Tennessee Williams was crazed, paranoid, self-indulgent, drug-addled — and a stupendous genius, writes
TENNESSEE Williams is the American playwright who reshaped everyone’s sense of what drama meant. We would never have seen Richard Burton and Elizabeth Taylor on screen in Edward Albee’s Who’s Afraid of Virginia Woolf because that play would never have been written without the influence of Williams. And although Eugene O’Neill’s A Long Day’s Journey into Night was written long before Williams, the climate of feeling that allowed it finally to be staged and then filmed with Katharine Hepburn owed everything to the Bird, as Williams was known. Walter Kerr, one of the toughest of the mid-century New York theatre critics, said Williams wasn’t just the greatest living American playwright, he was the greatest ever.
Now John Lahr, a former theatre critic for The New Yorker and son of Bert Lahr, the Cowardly Lion himself, has written the definitive biography, Tennessee Williams: Mad Pilgrimage of the Flesh. He says Williams, out of not much more than a desire to be loved, “made his characters become part of American folklore”.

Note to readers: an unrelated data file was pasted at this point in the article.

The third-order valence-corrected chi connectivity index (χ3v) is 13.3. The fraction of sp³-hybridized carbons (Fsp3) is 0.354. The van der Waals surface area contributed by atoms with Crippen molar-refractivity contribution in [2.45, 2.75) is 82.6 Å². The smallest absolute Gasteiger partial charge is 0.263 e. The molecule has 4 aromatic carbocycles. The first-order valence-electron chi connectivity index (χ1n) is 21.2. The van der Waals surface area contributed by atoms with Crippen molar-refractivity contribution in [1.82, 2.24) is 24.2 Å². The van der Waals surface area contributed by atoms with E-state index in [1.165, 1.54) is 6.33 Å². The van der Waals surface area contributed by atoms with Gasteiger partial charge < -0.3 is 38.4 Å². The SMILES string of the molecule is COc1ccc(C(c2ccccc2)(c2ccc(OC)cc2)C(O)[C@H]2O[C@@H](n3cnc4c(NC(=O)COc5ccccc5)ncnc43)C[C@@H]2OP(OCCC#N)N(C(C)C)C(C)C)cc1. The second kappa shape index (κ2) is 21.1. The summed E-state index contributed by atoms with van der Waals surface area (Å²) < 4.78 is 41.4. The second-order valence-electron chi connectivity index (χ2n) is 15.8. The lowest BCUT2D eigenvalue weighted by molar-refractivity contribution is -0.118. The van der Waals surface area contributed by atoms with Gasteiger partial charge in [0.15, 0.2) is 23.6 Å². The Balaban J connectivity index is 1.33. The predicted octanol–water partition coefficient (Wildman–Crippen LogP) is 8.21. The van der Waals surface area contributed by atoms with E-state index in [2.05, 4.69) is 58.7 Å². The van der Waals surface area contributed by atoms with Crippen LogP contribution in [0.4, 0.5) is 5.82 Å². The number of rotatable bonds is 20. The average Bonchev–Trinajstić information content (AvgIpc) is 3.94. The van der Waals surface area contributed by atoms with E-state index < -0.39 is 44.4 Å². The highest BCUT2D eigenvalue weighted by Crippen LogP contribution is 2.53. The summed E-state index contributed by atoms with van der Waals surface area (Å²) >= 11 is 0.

And it’s true that our minds will never be free of the image of Stanley Kowalski — Marlon Brando in his greatest role — trampling Blanche DuBois (Vivien Leigh) into the dirt and debris of madness in Elia Kazan’s great film of Williams’s A Streetcar Named Desire. Or that of Maggie, in Cat on a Hot Tin Roof, taunting Brick about his dead buddy as he waits for the click that only drink can give. And that mad mother in The Glass Menagerie tormenting the Tennessee-in-waiting of a son as she tries to find a beau for her lame daughter, Laura, the one with the glass animals.
I have seen Cate Blanchett and Sigrid Thornton play Blanche and Ashley Judd play Maggie (with the great Ned Beatty as Big Daddy and Margo Martindale as Big Momma). And I have seen, in different productions, Jessica Lange as the mother in The Glass Menagerie and Ben Mendelsohn as the son. I have seen Guy Pearce and Wendy Hughes do Sweet Bird of Youth in Melbourne. But not Lauren Bacall, who played the one-time beloved star long after the days of her own brightest fame. The plays of Tennessee Williams will stalk our dreams forever.